Not all behaviours are so obvious, however. You might be blind to some of the behaviours that undermine your sense of work-life balance.  For example, you might find your work-life balance is eroded by you saying ‘yes’ to requests when you really should say ‘no’. The key moment of influence is when someone makes a request.  The key behaviour is to pause and reflect on your capacity to commit to the request before you answer.

Another key behaviour may be leaving work at 5pm to make sure you invest in other domains of life. Although it can be VERY tempting to stay the extra hour to get things done, the discipline of not allowing this to become a habit (and workplace expectation) may drive better focus and higher productivity during the day to ensure your work is complete ahead of departure.

Regardless of the behaviour, make sure you identify the behaviours most likely to drive positive work-life balance outcomes for you.  Then identify the key moments where enacting these behaviours matters the most. Start enacting these behaviours and cultivate routines that support and serve your vision.

  1. Social Support

Achieving work-life balance is not a solo act. It will require you to engage and enrol those around you to build a network of support for your vision. It may also require you to have some transformational conversations with those people who impact or disrupt the pursuit of your vision.

Building social support for your vision of work-life balance can involve formal and informal connections.  Formal support can come in the form of a Coach, a Personal Trainer, a Yoga Teacher or some other person you engage to keep you accountable to your ‘extra-curricula’ activities. Informal support can be both at work and beyond.  Imagine having a conversation with your boss or team about what you’re trying to achieve and asking for their support at times you’re prone to break your own commitments.

Equally important is the support you enlist in your personal life. Family, friends and those you choose to spend time with in pursuit of your non-work activities can be great enablers and encouragers of the ‘right behaviours’.  It will be important to identify the people who encourage the behaviours you want to live and create opportunities to have them support you and your vision.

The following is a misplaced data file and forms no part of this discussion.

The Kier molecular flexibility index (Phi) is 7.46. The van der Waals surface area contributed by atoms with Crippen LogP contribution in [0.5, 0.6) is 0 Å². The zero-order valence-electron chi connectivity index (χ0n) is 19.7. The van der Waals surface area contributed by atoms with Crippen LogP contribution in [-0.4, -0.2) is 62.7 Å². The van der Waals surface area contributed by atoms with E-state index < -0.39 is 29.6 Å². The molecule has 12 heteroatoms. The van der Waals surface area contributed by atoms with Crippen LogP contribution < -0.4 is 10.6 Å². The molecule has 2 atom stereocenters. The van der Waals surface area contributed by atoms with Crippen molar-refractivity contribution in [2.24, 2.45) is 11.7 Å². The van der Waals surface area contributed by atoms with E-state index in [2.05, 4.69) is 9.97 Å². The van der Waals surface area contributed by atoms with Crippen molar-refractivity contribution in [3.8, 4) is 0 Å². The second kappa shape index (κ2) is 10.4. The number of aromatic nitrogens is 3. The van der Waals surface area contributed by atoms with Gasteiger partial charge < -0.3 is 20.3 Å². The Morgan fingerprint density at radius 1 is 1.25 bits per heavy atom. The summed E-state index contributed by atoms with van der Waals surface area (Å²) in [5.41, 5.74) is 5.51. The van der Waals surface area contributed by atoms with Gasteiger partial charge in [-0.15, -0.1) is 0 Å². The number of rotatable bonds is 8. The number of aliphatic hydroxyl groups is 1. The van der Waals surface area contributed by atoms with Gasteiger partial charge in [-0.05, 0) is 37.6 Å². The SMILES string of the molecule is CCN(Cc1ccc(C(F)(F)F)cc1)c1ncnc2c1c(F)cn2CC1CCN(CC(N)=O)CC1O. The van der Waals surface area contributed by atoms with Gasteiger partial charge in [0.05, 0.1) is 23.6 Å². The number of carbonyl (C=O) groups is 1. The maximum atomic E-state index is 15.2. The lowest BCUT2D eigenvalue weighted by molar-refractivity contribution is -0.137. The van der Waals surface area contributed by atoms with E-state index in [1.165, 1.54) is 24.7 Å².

Do not under-estimate the power of social influence in derailing your efforts. Whilst you’re bringing your vision to life, you may need to distance yourself from the nay-sayers and allow certain social acquaintances, who tend to undermine your focus, to drift away, instead surrounding yourself with those with a positive and constructive influence.

  1. Self-Care

Self-care lies at the heart of you achieving work-life balance.  Recognising that you want more balance is a recognition of care itself.  Self-care is attending to the physical, emotional and spiritual needs that support your expression as a human being.

Physically, there are pillars you must have in place. Sleeping and prioritising sleep to get what you need every night.  A good rule of thumb is 7-8 hours per night.  Nutrition and eating healthy, fresh produce to support quality thinking, moving and emotional balance. You might choose to invest in organic food and shift towards more plant-based foods in your diet to accelerate your nutrition and performance.

Your emotional state (moods and emotions) have a strong relationship with the quality of your thinking (story).  Generally, if you can focus on making space for mindfulness, beginning and ending days with gratitude practice and being able to make positive interpretations of events in your life, your emotional state will be far more constructive.

Finally, tending to you higher needs – whether described by the word spiritual or not – is about creating space to care for your relationship with the mystery of life, the fact of life, living and death and cultivating meaning for yourself. It may mean pursuing religion or spiritual practice, exploring philosophical questions with self and others or cultivating the mood of wonder and curiosity about life’s twists and turns.

  1. Reflection

Regular reflective practice will help to continually align your vision and course-correct when required.  If you’re trying out new behaviours and commitments as you bring your vision to life, then there will be ongoing feedback to reflect on – things that worked and things that didn’t.

Reflection involves taking time to return to your experiences, re-evaluating them and generating new perspectives that serve the future vision you’re wanting to create. This can support a change in your behaviour, a readiness for bringing a new practice to life and a commitment (or re-commitment) to action.

Through the process of reflection, circumstances and narratives you have lived in (in many cases for many years) can become subject to ‘fresh’ perspectives. These fresh perspectives can offer renewed energy towards the work-life vision you hold.